Neighborhood community-supported agriculture garden gives environmental benefits to city and community
10 years ago, on any given day one might have seen George, a South Minneapolis man, on his hands and knees, meticulously cutting his lawn with scissors and blowing errant leaves onto his neighbor’s grass. Today, vegetation hectically bursts out of raised garden beds in that same front lawn, interrupting the monotone chain of sterile yard work surrounding 3849 24th Avenue South.Â
“Ornamental green lawns are kind of a thing of the past. That same water that’s used for making nice green grass, you can use to make food, which is so much better for the environment,” said Carrie, who now lives in George’s former residence with her husband Jade, running an urban farm called The Black Radish.
“We were both educated and trained as artists and I think the vapidness of the art world, after a while just becomes meaningless, but in the garden, growing food for people and feeding people, and doing something that makes people smile on a daily basis as they walk by is really important to us,” said Jade.
The couple offers a “one-size-fits-all box for 16 consecutive weeks from early June through early September,” once a week crafting a handmade box of fresh produce, flowers, and recipe ideas for their dedicated CSA members.Â
In fact, Jade stated, “in these little Minneapolis neighborhoods, if you had one of these hubs, like our house, every five or six blocks, you could feed almost all of those people out of that one location.”
This points to the enormous upside of small city gardens, both for the environment and for the community as a whole. One example of the couple’s dedication to the wellbeing of the environment is that they are intentional about not using any harmful chemicals, herbicides, or insecticides. Instead, they make sure to use natural fertilizers that help yield healthier, more natural produce.Â
“One thing that I would say is better [about urban farming] is that Wednesday is the pick up day, and Tuesday and Wednesday are our harvest days, so everything is picked one day before, or that same day, whereas when you go to a supermarket it’s usually been there a long time,” said Carrie.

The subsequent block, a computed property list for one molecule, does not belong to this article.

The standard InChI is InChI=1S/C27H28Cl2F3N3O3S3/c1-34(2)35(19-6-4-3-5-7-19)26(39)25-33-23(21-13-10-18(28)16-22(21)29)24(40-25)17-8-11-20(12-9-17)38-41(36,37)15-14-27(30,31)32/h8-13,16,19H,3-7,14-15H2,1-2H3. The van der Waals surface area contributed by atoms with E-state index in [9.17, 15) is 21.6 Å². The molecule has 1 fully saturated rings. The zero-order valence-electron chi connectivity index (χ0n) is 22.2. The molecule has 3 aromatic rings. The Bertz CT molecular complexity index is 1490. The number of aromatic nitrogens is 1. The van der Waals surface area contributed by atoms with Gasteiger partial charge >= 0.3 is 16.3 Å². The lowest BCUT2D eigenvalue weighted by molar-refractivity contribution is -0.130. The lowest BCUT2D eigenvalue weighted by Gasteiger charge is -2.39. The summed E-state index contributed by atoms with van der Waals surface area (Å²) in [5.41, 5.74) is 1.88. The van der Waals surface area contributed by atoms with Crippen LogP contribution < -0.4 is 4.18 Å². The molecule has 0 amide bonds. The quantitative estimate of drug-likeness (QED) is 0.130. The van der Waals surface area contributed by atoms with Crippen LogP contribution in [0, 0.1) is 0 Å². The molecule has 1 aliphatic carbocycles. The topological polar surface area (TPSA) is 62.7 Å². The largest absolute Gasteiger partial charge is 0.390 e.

Furthermore, the produce doesn’t need to travel long distances on the back of a truck, which greatly benefits the environment. Instead, a contributing member can walk down the street and pick up a bag of fresh lettuce and tomatoes. This personal, face-to-face interaction between client and owner also helps form a beneficial relationship, setting a foundation for future giving and support.
“The community aspect is really important. I think we get to know our neighbors and share and provide for them. That’s been a really fulfilling and important aspect of it. I also think it helps people realize that they’re not investing in a house, they’re investing in a community. That’s a different take on things than we’re used to. There’s a different way to live a life where everything isn’t about the money, cause maybe it’s about the people around you too,” said Jade.Â
Feeding neighborhoods with produce that comes from someone’s front yard might seem like a stretch, but The Black Radish shows that urban farming and sustainable gardening has lasting benefits for communities and the earth.